I especially like, and agree with,  that bolded part (emphasis mine).

  • Like 6

Share this post


Link to post
Share on other sites
51 minutes ago, Kuro Cleanbrush said:

I also am happy to see this thread, and I wanted your opinions on which classes I should teach next year as well!

 

My blending class seems to always sell out (or even oversell!), so I'm willing to teach two slots next year if that would be helpful to everyone.  It is also a very fun class for me to teach, so I'm hoping that that will be a win-win.

 

My exotic NMM class also always does well, but, for next year, I was contemplating simply doing a basic NMM class.  However, NMM takes a while to teach, and so I wondered if a 4-hour "Everything You Need to Know About NMM" class would be more welcome.  My idea for that class would be to cover steel/silver and gold NMM over flat and rounded surfaces before diving into more advanced techniques like sky-earth NMM (chrome) and alternate highlighting methods.  Along the way, we would hopefully have some time to add some scratches and blood and practice each NMM color family hands-on.  Is that too much, or would anyone be interested?

Interested!!

  • Like 5

Share this post


Link to post
Share on other sites
I've been thinking about a terrain class, and what might be fun to see. And while flocked hills are insanely easy (and messy), I think that something more like a Generic Ruined Stone Structure might be the best option. 
 
Doesn't have to be big, maybe something 3" wide, 5" long, and 2-3" tall. Foam core walls, MDF base, and coffee stirrer floor. Sand/Flock/Snow could be discussed, but not done in class. 
 
Class would include 2 main parts: building the structure, and discussing terrain projects more generally.
 
Corner Ruin of a stone building, with a shattered upper floor just big enough for 1 or 2 minis to stand on. 
scribing the stonework or bricks onto the outside of the building, 
Building the basic structure:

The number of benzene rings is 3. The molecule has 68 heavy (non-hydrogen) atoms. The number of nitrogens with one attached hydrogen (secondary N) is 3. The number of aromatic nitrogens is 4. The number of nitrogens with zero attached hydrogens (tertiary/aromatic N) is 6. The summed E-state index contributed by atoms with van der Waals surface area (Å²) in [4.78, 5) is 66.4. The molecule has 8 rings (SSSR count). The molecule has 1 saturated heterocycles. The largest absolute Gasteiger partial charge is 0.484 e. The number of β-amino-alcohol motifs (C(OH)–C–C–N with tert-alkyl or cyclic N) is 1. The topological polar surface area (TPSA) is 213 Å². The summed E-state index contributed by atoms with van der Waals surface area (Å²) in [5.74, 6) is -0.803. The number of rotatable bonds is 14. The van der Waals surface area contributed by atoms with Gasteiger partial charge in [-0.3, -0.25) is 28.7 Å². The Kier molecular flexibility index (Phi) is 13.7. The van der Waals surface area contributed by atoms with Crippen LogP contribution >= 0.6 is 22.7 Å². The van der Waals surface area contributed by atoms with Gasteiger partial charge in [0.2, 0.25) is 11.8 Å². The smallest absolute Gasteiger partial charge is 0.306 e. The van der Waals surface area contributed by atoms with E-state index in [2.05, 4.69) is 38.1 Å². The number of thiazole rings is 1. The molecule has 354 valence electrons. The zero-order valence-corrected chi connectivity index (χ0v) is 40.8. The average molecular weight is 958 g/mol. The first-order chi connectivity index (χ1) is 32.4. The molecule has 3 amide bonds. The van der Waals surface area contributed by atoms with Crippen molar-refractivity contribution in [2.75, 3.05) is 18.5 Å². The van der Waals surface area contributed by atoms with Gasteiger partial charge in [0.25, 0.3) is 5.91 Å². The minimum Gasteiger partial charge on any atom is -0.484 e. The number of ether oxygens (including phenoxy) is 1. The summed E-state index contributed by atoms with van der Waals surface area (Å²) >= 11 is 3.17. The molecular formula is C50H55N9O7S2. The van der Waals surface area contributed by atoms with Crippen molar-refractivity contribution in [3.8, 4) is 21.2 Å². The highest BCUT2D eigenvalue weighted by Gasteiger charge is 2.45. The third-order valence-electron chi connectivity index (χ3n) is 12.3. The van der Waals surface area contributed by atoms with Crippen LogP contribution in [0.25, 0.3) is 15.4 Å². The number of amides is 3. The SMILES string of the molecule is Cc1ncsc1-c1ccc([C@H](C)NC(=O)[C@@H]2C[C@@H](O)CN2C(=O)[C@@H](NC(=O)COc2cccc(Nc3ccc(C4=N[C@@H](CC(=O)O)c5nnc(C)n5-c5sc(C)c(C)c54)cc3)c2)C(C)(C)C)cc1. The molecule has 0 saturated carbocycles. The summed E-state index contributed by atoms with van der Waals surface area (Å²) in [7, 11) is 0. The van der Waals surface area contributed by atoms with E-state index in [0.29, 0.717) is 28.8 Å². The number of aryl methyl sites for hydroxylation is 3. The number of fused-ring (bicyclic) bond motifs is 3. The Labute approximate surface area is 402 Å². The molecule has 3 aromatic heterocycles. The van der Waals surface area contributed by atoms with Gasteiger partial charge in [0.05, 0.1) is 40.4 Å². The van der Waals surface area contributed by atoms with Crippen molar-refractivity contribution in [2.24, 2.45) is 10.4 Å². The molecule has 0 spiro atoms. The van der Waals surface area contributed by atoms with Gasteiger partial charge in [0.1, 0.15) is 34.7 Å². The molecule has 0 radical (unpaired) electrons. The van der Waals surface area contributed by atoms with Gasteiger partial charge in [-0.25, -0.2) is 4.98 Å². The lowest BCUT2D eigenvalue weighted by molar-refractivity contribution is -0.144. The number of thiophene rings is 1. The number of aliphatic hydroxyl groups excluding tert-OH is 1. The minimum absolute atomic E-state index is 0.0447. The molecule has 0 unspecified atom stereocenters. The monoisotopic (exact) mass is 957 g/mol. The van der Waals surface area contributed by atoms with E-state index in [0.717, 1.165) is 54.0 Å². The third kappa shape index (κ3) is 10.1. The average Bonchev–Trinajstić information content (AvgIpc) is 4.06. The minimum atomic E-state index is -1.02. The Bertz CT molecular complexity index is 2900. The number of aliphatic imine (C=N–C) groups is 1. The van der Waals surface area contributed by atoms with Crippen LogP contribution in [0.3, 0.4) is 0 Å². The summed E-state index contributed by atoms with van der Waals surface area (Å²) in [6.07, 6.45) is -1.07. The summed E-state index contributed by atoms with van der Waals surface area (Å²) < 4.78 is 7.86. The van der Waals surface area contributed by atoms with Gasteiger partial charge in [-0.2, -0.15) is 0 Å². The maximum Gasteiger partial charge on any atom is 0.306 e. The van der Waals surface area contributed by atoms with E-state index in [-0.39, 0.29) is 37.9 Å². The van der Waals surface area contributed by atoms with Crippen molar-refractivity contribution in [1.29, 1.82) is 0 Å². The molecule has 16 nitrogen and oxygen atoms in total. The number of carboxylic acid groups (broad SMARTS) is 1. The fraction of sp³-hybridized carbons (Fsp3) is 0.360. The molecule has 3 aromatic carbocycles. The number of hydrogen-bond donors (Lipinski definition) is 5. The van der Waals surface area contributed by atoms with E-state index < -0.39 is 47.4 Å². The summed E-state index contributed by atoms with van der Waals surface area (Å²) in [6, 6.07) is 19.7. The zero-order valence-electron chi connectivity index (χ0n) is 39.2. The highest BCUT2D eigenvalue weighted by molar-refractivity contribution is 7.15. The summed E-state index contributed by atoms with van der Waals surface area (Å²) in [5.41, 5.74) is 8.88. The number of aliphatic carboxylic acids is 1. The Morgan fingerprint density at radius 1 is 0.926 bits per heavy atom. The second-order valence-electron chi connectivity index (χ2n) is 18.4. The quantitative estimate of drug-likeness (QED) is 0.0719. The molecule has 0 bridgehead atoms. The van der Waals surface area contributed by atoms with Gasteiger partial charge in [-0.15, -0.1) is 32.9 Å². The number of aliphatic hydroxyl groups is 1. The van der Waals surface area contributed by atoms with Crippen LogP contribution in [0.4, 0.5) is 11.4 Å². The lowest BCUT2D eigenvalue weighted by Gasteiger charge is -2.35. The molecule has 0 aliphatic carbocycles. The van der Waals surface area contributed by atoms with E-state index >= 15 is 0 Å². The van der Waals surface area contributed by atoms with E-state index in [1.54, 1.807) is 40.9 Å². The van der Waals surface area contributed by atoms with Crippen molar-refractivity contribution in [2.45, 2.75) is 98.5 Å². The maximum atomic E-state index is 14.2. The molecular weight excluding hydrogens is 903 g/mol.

carving chunks out to make doors, windows, and other holes in wall. 
Making the upper floor, and maybe a ladder. 
Bit of detail work like adding a broken door, or piles of rubble in the corner.
 
Topics to be covered beyond simply building the structure:
Scaling things correctly.
Measure twice, cut once!!! 
A focus on playability of the piece. 
Different glues and their uses and issues (hot, super, white/craft), 
paints (use the cheap stuff!!)
Other materials and their pros and cons - insulation (pink/blue) foam, cardboard, paper, etc. 
Edited by Crowley
Spelling
  • Like 4

Share this post


Link to post
Share on other sites

If I were somehow able to make it to ReaperCon, my top class picks, in order, would be:

 

1) Painting with Oils/Tube Acrylics

2) Painting with Pastels/Dry Pigments

3) Shaded Metallics

4) Special Effects in Basing

5) Hands-On Sculpting Basics for Beginners

6) Monochrome Painting

7) Painting Freehand

8) Painting Bright Colors - using those really bright colors like magenta and bright yellow and neon green to achieve really awesome color combos like:

mantis_shrimp.jpg.6cf4259fa792233f6ccc720af238b8f4.jpg

59f0be3f9d4aa_Lilac-breastedRoller11-26-2013-9706.thumb.jpg.f9d2098abaee297f279a4e41cce042f6.jpg

  • Like 8

Share this post


Link to post
Share on other sites